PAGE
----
Everything finally comes together as Spock does his calculations, Scotty prepares to fire the engines, McCoy finds the antidote, and Kirk clears his head long enough to haul his backside back to the Bridge, which has been without a commanding officer for about the past half hour! I don’t think I need to issue a spoiler alert before revealing that they do manage to save the ship, but in doing so the unnecessary element of a time warp was introduced which weakens the episode’s closing scene and its overall unity. I can only think that someone (maybe Roddenberry) wanted the crew to have the ability to travel through time if needed, and I remember this device was actually used twice in later episodes (Tomorrow is Yesterday and Assignment: Earth). But despite this distraction, the character studies of Kirk, Spock, and Christine come through plainly, and they are the chief interest here since there is no strong theme. At the risk of belaboring the point, what makes this episode so good as science-fiction is that the fantasy element facilitated the achievement of one of literature’s central aims, namely effective characterization, as we get fairly deeply into what makes these three people tick.
Note should be made of the music (no pun intended). Music can add a great deal to drama, as was recognized even in the days of ancient Greek theatre. I don’t remember there being much music during the Golden Age of live television, probably because it would have been very hard to coordinate with the action. When pre-recorded episodic television began, it became possible to fully score each show the way you would a film, although more often rather generic themes were employed, cut in to fit by the music editor and re-used in many episodes – I have even heard the same music used in different series!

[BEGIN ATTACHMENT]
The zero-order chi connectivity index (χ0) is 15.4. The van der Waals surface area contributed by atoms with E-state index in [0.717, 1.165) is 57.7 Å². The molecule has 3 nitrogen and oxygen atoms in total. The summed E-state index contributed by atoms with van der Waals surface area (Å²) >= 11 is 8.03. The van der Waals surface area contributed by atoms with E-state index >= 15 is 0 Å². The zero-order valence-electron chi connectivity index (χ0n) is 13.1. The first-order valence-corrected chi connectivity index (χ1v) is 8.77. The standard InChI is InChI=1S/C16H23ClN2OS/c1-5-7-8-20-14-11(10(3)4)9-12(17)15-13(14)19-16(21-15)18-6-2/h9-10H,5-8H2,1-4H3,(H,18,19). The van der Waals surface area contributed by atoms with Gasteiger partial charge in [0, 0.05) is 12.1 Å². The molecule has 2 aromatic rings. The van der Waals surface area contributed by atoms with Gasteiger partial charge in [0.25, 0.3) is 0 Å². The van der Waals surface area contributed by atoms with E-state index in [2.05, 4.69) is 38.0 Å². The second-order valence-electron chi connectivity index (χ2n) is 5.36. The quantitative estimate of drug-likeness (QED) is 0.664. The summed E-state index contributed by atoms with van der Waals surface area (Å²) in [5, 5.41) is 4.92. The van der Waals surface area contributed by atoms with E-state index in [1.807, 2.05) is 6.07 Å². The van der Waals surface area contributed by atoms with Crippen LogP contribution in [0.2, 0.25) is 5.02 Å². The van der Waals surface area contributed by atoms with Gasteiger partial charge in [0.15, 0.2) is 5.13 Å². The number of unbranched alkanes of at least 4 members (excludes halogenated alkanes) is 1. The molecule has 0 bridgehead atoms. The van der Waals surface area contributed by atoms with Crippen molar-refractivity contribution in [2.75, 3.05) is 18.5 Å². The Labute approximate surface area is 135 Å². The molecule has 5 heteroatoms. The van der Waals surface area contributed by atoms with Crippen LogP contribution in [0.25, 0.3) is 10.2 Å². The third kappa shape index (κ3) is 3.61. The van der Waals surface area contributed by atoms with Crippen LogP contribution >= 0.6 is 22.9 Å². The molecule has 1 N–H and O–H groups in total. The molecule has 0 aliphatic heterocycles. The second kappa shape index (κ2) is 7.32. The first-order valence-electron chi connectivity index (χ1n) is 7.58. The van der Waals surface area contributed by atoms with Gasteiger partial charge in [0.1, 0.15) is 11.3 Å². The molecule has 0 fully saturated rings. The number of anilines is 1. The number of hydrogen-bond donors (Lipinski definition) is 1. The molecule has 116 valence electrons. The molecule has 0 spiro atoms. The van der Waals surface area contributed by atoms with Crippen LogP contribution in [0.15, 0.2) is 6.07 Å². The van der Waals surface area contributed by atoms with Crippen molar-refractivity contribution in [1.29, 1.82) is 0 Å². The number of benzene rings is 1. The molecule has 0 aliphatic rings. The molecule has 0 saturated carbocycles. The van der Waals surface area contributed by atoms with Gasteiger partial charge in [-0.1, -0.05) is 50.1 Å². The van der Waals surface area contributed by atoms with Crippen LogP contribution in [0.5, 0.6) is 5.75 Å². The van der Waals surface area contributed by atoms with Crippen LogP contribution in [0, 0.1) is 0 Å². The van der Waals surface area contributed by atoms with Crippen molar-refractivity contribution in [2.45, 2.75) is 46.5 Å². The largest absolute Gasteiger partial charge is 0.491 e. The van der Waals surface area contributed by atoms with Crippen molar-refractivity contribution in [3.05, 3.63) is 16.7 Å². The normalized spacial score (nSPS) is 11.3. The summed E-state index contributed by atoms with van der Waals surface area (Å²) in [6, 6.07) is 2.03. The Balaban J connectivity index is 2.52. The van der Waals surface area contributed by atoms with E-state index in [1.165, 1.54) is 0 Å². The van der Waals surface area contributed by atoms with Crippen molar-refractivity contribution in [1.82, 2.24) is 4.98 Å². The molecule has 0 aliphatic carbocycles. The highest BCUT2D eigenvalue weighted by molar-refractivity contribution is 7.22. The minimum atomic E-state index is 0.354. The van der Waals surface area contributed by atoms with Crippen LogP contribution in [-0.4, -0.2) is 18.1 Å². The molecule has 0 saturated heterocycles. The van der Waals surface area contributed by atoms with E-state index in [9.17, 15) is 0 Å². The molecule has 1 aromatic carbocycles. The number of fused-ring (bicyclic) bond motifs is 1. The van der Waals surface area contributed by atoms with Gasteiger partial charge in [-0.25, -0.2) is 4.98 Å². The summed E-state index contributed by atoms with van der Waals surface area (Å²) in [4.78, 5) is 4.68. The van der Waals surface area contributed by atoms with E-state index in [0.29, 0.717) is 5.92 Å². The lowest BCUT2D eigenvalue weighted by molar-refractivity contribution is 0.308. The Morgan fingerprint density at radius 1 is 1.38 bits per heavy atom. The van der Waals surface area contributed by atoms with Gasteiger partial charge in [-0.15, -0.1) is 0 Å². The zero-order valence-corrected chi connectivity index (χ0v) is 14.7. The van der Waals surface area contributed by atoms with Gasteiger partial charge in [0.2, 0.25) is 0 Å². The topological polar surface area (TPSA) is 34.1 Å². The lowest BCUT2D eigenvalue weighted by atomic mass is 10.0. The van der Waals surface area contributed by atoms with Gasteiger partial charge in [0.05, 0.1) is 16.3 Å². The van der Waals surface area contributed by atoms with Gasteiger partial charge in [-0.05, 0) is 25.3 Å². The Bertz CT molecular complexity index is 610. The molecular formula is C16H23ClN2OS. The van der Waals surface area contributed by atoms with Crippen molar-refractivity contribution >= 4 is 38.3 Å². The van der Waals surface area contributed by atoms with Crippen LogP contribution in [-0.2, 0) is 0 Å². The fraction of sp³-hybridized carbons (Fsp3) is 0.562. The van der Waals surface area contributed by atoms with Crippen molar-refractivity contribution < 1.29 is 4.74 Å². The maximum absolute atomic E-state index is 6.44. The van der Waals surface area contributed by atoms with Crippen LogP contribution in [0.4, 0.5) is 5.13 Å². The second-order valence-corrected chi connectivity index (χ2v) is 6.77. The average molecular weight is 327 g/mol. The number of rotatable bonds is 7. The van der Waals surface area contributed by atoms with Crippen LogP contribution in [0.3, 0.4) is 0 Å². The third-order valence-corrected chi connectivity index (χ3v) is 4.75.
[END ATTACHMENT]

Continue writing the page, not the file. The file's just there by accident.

Star Trek generally took the more difficult but more satisfying route of full scoring. A number of composers were brought in; for this episode it was Alexander Courage (who also did the opening theme). The score lent good support to the drama, especially the aforementioned scene between Spock and Christine. There are only a handful of shows, such as I, Spy, that can compete with Trek in this regard.
Trek’s cinematography under Jerry Finnerman was also excellent. That was characteristic of the Paramount-produced shows of this period, although the expense soon earned the ire of Paramount executives and was probably wasted on Mannix, but Star Trek deserved the extra care and these old shows are a pleasure to look at even today with their exceptionally sharp, clean look and vivid colors.